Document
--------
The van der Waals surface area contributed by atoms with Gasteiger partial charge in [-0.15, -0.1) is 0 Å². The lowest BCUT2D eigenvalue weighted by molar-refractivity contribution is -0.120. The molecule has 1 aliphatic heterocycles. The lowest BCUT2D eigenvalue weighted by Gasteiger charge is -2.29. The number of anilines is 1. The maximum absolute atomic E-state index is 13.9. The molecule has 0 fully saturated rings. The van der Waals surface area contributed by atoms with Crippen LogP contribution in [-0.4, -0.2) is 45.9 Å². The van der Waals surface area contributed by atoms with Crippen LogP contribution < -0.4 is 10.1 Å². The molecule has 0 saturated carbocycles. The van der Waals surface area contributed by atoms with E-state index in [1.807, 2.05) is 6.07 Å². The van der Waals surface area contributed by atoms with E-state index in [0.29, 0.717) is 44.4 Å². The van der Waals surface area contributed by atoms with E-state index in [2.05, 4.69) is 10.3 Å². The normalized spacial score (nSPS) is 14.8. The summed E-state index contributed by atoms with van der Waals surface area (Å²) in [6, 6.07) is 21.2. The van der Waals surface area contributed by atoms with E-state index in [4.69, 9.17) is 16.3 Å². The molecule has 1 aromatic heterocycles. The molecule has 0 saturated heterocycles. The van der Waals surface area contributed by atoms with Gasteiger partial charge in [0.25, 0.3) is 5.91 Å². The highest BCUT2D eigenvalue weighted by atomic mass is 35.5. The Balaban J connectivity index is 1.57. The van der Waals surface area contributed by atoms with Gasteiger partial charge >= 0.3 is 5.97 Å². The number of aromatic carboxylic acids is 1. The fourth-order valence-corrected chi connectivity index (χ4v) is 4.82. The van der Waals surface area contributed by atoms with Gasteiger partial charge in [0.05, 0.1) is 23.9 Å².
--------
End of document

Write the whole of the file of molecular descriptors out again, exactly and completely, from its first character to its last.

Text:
The van der Waals surface area contributed by atoms with Gasteiger partial charge in [-0.15, -0.1) is 0 Å². The lowest BCUT2D eigenvalue weighted by molar-refractivity contribution is -0.120. The molecule has 1 aliphatic heterocycles. The lowest BCUT2D eigenvalue weighted by Gasteiger charge is -2.29. The number of anilines is 1. The maximum absolute atomic E-state index is 13.9. The molecule has 0 fully saturated rings. The van der Waals surface area contributed by atoms with Crippen LogP contribution in [-0.4, -0.2) is 45.9 Å². The van der Waals surface area contributed by atoms with Crippen LogP contribution < -0.4 is 10.1 Å². The molecule has 0 saturated carbocycles. The van der Waals surface area contributed by atoms with E-state index in [1.807, 2.05) is 6.07 Å². The van der Waals surface area contributed by atoms with E-state index in [0.29, 0.717) is 44.4 Å². The van der Waals surface area contributed by atoms with E-state index in [2.05, 4.69) is 10.3 Å². The normalized spacial score (nSPS) is 14.8. The summed E-state index contributed by atoms with van der Waals surface area (Å²) in [6, 6.07) is 21.2. The van der Waals surface area contributed by atoms with E-state index in [4.69, 9.17) is 16.3 Å². The molecule has 1 aromatic heterocycles. The molecule has 0 saturated heterocycles. The van der Waals surface area contributed by atoms with Gasteiger partial charge in [0.25, 0.3) is 5.91 Å². The highest BCUT2D eigenvalue weighted by atomic mass is 35.5. The Balaban J connectivity index is 1.57. The van der Waals surface area contributed by atoms with Gasteiger partial charge >= 0.3 is 5.97 Å². The number of aromatic carboxylic acids is 1. The fourth-order valence-corrected chi connectivity index (χ4v) is 4.82. The van der Waals surface area contributed by atoms with Gasteiger partial charge in [0.05, 0.1) is 23.9 Å².